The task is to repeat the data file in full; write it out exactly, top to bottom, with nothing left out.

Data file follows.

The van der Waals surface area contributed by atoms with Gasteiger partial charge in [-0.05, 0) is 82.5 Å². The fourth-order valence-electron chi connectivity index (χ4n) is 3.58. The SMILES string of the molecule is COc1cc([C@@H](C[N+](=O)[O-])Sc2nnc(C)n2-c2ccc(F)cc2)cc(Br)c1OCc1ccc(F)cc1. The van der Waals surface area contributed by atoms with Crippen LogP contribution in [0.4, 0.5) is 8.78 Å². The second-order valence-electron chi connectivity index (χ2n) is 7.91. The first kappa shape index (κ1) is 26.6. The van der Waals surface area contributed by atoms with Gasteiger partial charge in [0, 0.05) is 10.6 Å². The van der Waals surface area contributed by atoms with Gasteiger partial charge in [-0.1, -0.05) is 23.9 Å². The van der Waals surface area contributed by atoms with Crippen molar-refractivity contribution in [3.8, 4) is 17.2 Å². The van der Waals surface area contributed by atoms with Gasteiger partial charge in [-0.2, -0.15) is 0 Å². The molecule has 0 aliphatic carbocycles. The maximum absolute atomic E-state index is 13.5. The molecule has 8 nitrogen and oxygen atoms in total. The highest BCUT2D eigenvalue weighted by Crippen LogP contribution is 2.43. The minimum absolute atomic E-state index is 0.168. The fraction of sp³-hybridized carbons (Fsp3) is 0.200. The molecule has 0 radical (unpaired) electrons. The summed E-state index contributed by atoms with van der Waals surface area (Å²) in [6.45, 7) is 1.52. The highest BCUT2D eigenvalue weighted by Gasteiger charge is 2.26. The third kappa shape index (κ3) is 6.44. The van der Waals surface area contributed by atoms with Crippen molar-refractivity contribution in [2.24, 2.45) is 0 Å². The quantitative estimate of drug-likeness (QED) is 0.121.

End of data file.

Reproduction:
The van der Waals surface area contributed by atoms with Gasteiger partial charge in [-0.05, 0) is 82.5 Å². The fourth-order valence-electron chi connectivity index (χ4n) is 3.58. The SMILES string of the molecule is COc1cc([C@@H](C[N+](=O)[O-])Sc2nnc(C)n2-c2ccc(F)cc2)cc(Br)c1OCc1ccc(F)cc1. The van der Waals surface area contributed by atoms with Crippen LogP contribution in [0.4, 0.5) is 8.78 Å². The second-order valence-electron chi connectivity index (χ2n) is 7.91. The first kappa shape index (κ1) is 26.6. The van der Waals surface area contributed by atoms with Gasteiger partial charge in [0, 0.05) is 10.6 Å². The van der Waals surface area contributed by atoms with Gasteiger partial charge in [-0.1, -0.05) is 23.9 Å². The van der Waals surface area contributed by atoms with Crippen molar-refractivity contribution in [3.8, 4) is 17.2 Å². The van der Waals surface area contributed by atoms with Gasteiger partial charge in [-0.2, -0.15) is 0 Å². The molecule has 0 aliphatic carbocycles. The maximum absolute atomic E-state index is 13.5. The molecule has 8 nitrogen and oxygen atoms in total. The highest BCUT2D eigenvalue weighted by Crippen LogP contribution is 2.43. The minimum absolute atomic E-state index is 0.168. The fraction of sp³-hybridized carbons (Fsp3) is 0.200. The molecule has 0 radical (unpaired) electrons. The summed E-state index contributed by atoms with van der Waals surface area (Å²) in [6.45, 7) is 1.52. The highest BCUT2D eigenvalue weighted by Gasteiger charge is 2.26. The third kappa shape index (κ3) is 6.44. The van der Waals surface area contributed by atoms with Crippen molar-refractivity contribution in [2.24, 2.45) is 0 Å². The quantitative estimate of drug-likeness (QED) is 0.121.